French investors are most keen on European equities, absolute return strategies, passives, and Asia ex-Japan equities, according to the latest insights from Last Word Research.
Only developed market bonds or ‘govvies’ are notably negative. Cash is negative – but that’s positive for all the other strategies.
The respondents to Expert Investor’s Future Flows survey are fund selectors, asset allocators and portfolio constructors working for mainstream financial institutions that use third-party funds.
Out of step?
Appetite for European and Asian equities among French investment managers remains strong, with US and Japanese equities picking up strongly.
However, the survey shows that sentiment towards global emerging markets is down slightly – but positive overall.
The overall positive view of French fund buyers is intriguing, considering their pessimistic view of the general economy.
As a recent paper produced by Natixis Asset Managers points out, the stock market is not the economy.
Large index players appear to be virtually unaffected by Covid-19, and they are likely large enough to play a role in holding up the broader market.
Time will tell whether this proves to be the case but there is a slight preference for large over small-cap stocks in France.
Perhaps there is a feeling that larger caps might be more resilient than their small cap counterparts if the impact of Covid follows the worst (rather than best) case scenario.
In the small cap space, president Emmanuel Macron has introduced various stimulus packages for start-up and home-grown tech firms.
French government support
Among the various measures, the €300bn French state loan guaranteed scheme known as PGE (Prets Garantis par l’Etat) has been broadly welcomed by investors.
Banks have played a key role in this and the pickup has been significant since inception.
Start-ups including tech firms with low turnover, should, in theory benefit from it.
But as Pierre Blanchet, who heads up the investment intelligence team at Amundi, warns; the jury remains out on whether this scheme as well as the other packages will be enough, longer term, to protect these businesses which are fragile and will be hurt by a deep economic recession.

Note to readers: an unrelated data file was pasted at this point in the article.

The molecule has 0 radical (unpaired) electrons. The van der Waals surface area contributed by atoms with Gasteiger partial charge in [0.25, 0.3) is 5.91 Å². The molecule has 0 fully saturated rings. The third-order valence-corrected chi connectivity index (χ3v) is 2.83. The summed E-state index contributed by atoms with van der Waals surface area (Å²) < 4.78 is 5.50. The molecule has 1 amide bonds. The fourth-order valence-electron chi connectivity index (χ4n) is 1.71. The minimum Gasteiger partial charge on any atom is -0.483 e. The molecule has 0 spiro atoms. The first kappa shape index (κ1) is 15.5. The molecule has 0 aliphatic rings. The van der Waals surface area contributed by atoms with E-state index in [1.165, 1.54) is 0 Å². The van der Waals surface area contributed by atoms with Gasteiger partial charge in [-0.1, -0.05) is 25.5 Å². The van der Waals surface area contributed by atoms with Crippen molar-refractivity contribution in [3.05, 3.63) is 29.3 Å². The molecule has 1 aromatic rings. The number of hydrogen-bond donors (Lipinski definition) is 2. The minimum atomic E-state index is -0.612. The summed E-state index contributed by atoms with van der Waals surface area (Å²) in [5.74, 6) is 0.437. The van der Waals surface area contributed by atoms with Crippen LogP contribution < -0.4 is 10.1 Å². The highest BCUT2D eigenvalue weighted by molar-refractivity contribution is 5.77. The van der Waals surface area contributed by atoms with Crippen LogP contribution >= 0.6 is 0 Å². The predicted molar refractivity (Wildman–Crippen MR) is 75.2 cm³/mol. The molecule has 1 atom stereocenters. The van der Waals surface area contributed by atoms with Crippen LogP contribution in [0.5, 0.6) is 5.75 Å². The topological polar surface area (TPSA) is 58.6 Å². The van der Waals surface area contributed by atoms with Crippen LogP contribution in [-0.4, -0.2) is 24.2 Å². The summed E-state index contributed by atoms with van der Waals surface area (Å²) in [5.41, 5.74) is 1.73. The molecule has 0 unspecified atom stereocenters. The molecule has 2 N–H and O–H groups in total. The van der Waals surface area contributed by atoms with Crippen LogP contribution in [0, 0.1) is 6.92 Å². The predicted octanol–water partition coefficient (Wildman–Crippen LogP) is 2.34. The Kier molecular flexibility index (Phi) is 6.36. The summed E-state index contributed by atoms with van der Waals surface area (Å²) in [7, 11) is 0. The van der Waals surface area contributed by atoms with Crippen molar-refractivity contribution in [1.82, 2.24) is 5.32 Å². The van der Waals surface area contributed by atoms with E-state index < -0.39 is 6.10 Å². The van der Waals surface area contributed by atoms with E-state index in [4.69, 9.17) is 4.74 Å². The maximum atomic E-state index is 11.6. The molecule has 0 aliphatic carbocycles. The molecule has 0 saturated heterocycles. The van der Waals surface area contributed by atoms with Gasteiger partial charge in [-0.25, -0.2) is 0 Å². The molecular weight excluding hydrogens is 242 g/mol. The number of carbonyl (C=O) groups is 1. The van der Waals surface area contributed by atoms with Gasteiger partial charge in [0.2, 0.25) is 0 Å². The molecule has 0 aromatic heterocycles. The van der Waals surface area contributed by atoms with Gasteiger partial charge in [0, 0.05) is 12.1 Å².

For GEM equities, growth stocks are preferred over value; while value pips growth for European and US equities.
In line with the general sentiment across Europe, French investor attitudes towards developed market corporates and high-yield bonds have improved quite a bit.
However, the strongest demand is still for emerging market bonds and unconstrained bonds.
Convertibles have surged strongly too.
In sharp contrast to nearly all other countries, French investors are hugely positive on absolute return strategies.
Index-tracking products, multi-asset funds and convertible bond funds are some of their other favourite alternatives.
The appeal of the multi-asset approach is seen as pertinent right now – given the level of uncertainty both politically with elections looming and with the Covid backdrop remaining in view.
According to BNP Paribas Asset Management, there is no question that investing in the right asset class at the right time can bring significant gains.
But the margin for error is so small that finding the definitive bottom can either add substantial risk or have the portfolio sitting in limbo for quite some time and thus slowly degrading its value.
The right call, therefore, is to invest in strategies that diversify the risk cost-efficiently.
Key among such strategies, according to BNP, will be those that employ risk control and downside protection, as well as being diversified across multiple asset classes and markets.
French sentiments in other areas are broadly neutral.
Commodities have dropped sharply and enthusiasm for property remains tepid.